Economic Development
With regards to our tourism economic development initiative, I want to propose 2 train excursions involving Roanoke over the next 2 years. The first, which I call “The Deal-maker” would bring legislators from Richmond to Roanoke. We used to bring the entire General Assembly to Roanoke. It is important for us to make an effort to introduce legislators from other parts of Virginia to what is good about the arts and cultural activities of Roanoke and how important it is for their support and investment in this major city of Western Virginia.

The second excursion involves our friendly competitor, Bristol, with the Virginia Tech/University of Tennessee football game scheduled for September 10, 2016. That football game at the Bristol Motor Speedway will draw thousands from Virginia and Tennessee and be a nationally-watched television game. As we bring AmTrak to Roanoke, let’s be thinking about organizing an excursion train from Roanoke with stops in the New River Valley and points south, alleviating a lot of cars on I-81, to the Battle of Bristol to support the Virginia Tech Hokies. This will continue our efforts to promote passenger rail service to Roanoke and Southwest Virginia.

But while we are talking about interstates, let’s not forget that bringing I-73 into Roanoke will be an economic driver for our region. Let’s make sure that, for the future, I-73 construction begins soon. And let’s get our portion of I-81 and I-581 designated with signage as part of the I-73 corridor.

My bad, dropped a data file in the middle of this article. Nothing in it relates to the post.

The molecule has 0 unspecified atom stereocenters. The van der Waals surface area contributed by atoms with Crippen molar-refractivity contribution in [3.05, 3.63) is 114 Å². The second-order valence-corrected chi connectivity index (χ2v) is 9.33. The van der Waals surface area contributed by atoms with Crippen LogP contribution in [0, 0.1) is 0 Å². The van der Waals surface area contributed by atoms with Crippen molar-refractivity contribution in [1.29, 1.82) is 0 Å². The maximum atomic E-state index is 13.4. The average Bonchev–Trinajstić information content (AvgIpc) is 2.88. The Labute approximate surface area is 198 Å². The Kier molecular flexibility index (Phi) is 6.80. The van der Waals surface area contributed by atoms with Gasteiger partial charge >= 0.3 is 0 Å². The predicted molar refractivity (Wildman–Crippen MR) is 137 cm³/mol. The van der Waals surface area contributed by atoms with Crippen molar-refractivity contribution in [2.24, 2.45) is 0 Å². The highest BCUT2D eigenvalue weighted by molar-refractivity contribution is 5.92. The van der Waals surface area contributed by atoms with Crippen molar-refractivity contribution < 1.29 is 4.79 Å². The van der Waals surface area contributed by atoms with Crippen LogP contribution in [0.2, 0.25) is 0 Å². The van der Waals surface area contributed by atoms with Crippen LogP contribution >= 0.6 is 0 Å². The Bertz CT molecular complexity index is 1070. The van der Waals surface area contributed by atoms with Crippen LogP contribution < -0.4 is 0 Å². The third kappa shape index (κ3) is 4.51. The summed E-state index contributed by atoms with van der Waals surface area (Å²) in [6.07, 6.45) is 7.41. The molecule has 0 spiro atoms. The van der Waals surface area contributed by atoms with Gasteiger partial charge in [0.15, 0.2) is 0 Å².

We don’t have the tobacco money that has brought better broadband service to cities like Galax, and we are not as big an area in which Comcast or Verizon, or Cox will provide broadband service as it does in Northern Virginia. It’s important for people and businesses in Roanoke to understand that this is a huge obligation that must be initiated and paid for in part by our local government because it provides an “interstate” of broadband service from which other lines can be connected to provide internet service to all of the Roanoke Valley.

I’m very proud, as I’ve said publicly on many occasions that Landon Howard and his team at the Roanoke Convention and Visitor’s Bureau. His effort over the last couple of years to brand us as Virginia’s Blue Ridge has been successful and he can report record numbers of tourist investment, and an increase in tourism-related jobs here in the Roanoke Valley.

Final Remarks
In my final remarks, I want to tell you what I thought was one of the nicest compliment that I have received as Mayor of our great 6-time All-America city, an award, by the way, which no other city in America has won as often as Roanoke. Someone said, Mr. Mayor, you help us feel good about our city. City Manager Chris Morrill often says it in a similar way. He says we’ve changed the way Roanokers think about themselves and we’re not going to go back to the past.

Despite all of our problems, and our serious obligations for the future, there is a lot to be proud of and joyful about here. Roanoke is a “GRAND” city in which to live, work, play and visit. We should, after all, feel good about our Grand city.